Airbnb vs Renting Out in South Florida

South Florida is a popular investment choice for short-term rentals, due to the popularity of the region for snowbirds and vacationers and its more investor friendly laws. As a result, whether you wish to AirBnB or rent out your property depends on how involved you want to be as a landlord, and how much risk you want to take on. As we discussed in the introduction, AirBnB can bring in higher profits due to higher short-term rental rates, but involves more work and risk.

Remember that it’s much easier to build in Florida due to the lack of stringent zoning laws like in NYC or California, nor many historical districts that can’t be touched. As a result, if developers can buy up the lots and the cost to build (and resell) makes sense, they’ll keep building until the market becomes oversaturated and crashes.

All of this means that South Florida has historically been a boom and bust real estate market, so watch out for a new condo building going up next door which suddenly doubles the rental supply overnight.

Condo rules vary widely in South Florida, from minimum lease periods of 6 months – a common choice for snowbirds flocking down from the Northeast – to more flexible options allowing 1-month leases. And yes, there are buildings that are completely open to short-term rentals.

This flexibility caters to a wide range of needs, from those seeking a winter retreat to others desiring a quick beachside getaway.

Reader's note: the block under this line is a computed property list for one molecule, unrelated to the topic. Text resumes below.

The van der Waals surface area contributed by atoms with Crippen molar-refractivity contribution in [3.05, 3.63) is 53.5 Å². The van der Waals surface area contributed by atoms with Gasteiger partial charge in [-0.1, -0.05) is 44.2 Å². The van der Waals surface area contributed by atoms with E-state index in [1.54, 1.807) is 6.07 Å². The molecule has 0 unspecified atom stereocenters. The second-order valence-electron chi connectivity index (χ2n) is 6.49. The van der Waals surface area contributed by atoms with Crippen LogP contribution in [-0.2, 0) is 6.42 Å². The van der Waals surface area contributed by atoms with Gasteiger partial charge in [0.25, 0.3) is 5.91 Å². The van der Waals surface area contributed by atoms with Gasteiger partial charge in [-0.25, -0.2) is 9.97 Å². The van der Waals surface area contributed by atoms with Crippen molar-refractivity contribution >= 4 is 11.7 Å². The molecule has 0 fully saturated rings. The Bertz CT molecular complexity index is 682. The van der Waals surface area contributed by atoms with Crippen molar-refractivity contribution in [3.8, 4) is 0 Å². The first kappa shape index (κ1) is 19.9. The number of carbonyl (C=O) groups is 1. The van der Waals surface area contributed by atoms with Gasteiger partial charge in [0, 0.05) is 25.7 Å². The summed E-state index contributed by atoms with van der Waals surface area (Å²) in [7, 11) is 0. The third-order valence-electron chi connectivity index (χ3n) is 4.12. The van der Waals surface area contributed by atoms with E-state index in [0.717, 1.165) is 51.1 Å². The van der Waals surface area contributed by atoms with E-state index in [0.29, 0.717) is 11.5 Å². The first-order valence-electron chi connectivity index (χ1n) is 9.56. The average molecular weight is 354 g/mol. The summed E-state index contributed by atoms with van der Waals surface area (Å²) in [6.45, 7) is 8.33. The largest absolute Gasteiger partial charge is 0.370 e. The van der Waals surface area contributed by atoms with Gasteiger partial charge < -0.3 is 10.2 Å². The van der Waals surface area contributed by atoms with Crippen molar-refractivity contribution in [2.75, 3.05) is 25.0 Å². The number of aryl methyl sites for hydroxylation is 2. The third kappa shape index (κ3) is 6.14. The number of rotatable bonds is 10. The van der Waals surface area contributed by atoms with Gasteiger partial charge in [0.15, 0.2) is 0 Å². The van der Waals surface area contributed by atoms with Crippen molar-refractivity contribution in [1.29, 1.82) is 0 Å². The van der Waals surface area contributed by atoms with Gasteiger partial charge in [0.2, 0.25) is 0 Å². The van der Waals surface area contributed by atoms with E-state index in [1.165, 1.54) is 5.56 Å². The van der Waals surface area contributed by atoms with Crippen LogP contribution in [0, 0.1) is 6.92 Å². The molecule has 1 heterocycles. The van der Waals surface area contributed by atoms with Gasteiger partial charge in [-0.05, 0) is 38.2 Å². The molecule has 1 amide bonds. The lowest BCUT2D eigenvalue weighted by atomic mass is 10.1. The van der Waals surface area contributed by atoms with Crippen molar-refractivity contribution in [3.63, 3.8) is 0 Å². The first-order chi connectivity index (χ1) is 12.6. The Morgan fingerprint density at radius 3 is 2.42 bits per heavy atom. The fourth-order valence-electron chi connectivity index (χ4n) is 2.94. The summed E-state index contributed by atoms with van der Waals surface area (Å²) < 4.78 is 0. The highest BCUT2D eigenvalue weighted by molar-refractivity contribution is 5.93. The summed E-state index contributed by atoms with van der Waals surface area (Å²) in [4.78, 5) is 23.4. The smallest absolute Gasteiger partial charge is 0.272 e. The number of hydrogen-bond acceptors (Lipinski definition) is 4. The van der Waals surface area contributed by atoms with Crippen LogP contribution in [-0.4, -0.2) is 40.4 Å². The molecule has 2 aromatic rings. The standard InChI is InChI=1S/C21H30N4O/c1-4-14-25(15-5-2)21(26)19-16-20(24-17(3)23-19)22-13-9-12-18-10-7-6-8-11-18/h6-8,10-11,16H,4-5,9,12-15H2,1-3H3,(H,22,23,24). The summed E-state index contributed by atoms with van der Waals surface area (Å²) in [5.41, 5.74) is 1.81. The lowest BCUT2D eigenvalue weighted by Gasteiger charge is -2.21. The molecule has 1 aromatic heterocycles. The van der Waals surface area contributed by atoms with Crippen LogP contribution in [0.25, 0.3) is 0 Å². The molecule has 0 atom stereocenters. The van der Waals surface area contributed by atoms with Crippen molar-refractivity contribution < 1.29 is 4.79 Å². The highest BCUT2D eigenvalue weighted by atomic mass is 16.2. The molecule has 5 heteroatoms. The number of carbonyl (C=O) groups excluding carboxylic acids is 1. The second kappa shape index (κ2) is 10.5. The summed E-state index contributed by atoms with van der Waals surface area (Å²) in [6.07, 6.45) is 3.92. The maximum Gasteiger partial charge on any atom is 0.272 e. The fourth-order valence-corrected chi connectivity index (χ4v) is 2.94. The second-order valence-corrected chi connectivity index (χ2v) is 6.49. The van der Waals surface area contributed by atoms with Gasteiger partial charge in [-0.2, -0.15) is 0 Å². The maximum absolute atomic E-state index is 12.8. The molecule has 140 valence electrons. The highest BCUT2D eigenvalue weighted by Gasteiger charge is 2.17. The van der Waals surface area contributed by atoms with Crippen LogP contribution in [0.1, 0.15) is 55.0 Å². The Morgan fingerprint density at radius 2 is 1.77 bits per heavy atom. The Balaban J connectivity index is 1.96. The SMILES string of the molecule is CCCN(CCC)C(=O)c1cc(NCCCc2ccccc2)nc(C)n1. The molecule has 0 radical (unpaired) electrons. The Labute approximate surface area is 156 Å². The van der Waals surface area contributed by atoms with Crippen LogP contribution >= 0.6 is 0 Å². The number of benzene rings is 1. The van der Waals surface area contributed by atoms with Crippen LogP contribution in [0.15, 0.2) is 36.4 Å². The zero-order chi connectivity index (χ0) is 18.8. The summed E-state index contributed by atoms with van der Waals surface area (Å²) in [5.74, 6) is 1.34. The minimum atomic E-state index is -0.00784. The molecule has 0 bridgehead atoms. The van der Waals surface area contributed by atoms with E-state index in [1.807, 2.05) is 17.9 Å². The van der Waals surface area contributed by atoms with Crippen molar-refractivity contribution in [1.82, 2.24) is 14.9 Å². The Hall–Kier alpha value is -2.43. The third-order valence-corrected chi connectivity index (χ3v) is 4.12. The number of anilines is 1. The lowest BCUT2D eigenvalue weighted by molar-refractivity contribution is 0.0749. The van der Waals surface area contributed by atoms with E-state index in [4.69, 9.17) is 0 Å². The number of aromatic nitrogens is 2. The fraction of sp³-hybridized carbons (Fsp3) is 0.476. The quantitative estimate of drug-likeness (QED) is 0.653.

However, it’s not just about choosing the right building. Florida law adds another layer to consider for short-term rentals. If you’re planning to rent out your property more than three times a year for stays shorter than 30 days each, you’ll need to secure a vacation rental license from the Florida Department of Business and Professional Regulation (DBPR). You don’t need any such licensure if you are renting out your property longer term.

The Florida short-term rentals law requires property owners to adhere to specific regulations, including obtaining a business license if renting out more than three times annually for less than 30 days each. Short-term rentals are classified as condos or dwelling units, with different applications for each. No opening inspections are required, except for a balcony inspection certificate every three years for Airbnb properties.

Local ordinances vary by county, and it’s essential for owners to stay informed and compliant. Many Florida counties and cities have their own set of rules for vacation rentals, covering everything from minimum stay durations to noise constraints and parking logistics.

Moreover, Florida’s new laws in 2023 have given local governments enhanced powers to regulate short-term rentals. For instance, they can now suspend vacation rental registrations for up to 30 days following multiple violations of local ordinances.

Airbnb vs Renting Out in TX & CA